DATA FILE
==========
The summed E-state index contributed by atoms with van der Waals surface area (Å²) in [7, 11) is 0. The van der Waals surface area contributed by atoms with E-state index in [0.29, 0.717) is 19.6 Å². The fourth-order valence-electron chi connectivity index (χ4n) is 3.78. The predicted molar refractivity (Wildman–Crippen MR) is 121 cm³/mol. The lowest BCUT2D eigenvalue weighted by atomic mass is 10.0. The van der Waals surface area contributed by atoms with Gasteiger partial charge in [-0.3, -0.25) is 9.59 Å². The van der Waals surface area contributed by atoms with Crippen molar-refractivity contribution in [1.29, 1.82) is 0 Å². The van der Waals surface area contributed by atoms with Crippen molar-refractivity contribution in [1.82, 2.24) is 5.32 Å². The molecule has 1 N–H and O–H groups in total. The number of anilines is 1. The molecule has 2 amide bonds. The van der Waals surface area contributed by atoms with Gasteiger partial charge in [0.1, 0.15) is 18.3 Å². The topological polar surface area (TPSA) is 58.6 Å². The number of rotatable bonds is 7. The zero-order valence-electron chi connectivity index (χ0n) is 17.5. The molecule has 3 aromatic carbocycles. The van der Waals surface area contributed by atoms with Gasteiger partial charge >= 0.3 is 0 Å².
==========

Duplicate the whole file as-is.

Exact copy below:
The summed E-state index contributed by atoms with van der Waals surface area (Å²) in [7, 11) is 0. The van der Waals surface area contributed by atoms with E-state index in [0.29, 0.717) is 19.6 Å². The fourth-order valence-electron chi connectivity index (χ4n) is 3.78. The predicted molar refractivity (Wildman–Crippen MR) is 121 cm³/mol. The lowest BCUT2D eigenvalue weighted by atomic mass is 10.0. The van der Waals surface area contributed by atoms with Gasteiger partial charge in [-0.3, -0.25) is 9.59 Å². The van der Waals surface area contributed by atoms with Crippen molar-refractivity contribution in [1.29, 1.82) is 0 Å². The van der Waals surface area contributed by atoms with Crippen molar-refractivity contribution in [1.82, 2.24) is 5.32 Å². The molecule has 1 N–H and O–H groups in total. The number of anilines is 1. The molecule has 2 amide bonds. The van der Waals surface area contributed by atoms with Gasteiger partial charge in [0.1, 0.15) is 18.3 Å². The topological polar surface area (TPSA) is 58.6 Å². The number of rotatable bonds is 7. The zero-order valence-electron chi connectivity index (χ0n) is 17.5. The molecule has 3 aromatic carbocycles. The van der Waals surface area contributed by atoms with Gasteiger partial charge >= 0.3 is 0 Å².